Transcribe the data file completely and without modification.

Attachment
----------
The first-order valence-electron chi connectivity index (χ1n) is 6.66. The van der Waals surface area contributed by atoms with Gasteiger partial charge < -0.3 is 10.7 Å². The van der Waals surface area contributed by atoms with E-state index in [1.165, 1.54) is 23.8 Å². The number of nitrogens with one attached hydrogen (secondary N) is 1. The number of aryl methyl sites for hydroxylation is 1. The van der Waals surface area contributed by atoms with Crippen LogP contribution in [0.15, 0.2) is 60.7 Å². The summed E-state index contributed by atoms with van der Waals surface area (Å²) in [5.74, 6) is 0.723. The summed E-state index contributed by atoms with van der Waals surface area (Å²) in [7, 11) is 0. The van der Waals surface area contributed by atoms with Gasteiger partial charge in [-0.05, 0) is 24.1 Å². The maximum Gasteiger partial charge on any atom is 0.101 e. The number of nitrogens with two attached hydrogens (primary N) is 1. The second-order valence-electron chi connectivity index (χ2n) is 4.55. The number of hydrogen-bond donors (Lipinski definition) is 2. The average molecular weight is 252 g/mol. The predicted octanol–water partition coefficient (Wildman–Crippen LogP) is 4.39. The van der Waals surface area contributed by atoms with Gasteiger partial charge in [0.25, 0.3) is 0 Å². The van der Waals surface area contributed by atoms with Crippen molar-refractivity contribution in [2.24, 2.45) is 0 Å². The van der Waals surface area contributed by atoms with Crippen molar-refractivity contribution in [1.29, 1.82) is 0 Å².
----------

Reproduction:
The first-order valence-electron chi connectivity index (χ1n) is 6.66. The van der Waals surface area contributed by atoms with Gasteiger partial charge < -0.3 is 10.7 Å². The van der Waals surface area contributed by atoms with E-state index in [1.165, 1.54) is 23.8 Å². The number of nitrogens with one attached hydrogen (secondary N) is 1. The number of aryl methyl sites for hydroxylation is 1. The van der Waals surface area contributed by atoms with Crippen LogP contribution in [0.15, 0.2) is 60.7 Å². The summed E-state index contributed by atoms with van der Waals surface area (Å²) in [5.74, 6) is 0.723. The summed E-state index contributed by atoms with van der Waals surface area (Å²) in [7, 11) is 0. The van der Waals surface area contributed by atoms with Gasteiger partial charge in [-0.05, 0) is 24.1 Å². The maximum Gasteiger partial charge on any atom is 0.101 e. The number of nitrogens with two attached hydrogens (primary N) is 1. The second-order valence-electron chi connectivity index (χ2n) is 4.55. The number of hydrogen-bond donors (Lipinski definition) is 2. The average molecular weight is 252 g/mol. The predicted octanol–water partition coefficient (Wildman–Crippen LogP) is 4.39. The van der Waals surface area contributed by atoms with Gasteiger partial charge in [0.25, 0.3) is 0 Å². The van der Waals surface area contributed by atoms with Crippen molar-refractivity contribution in [2.24, 2.45) is 0 Å². The van der Waals surface area contributed by atoms with Crippen molar-refractivity contribution in [1.29, 1.82) is 0 Å².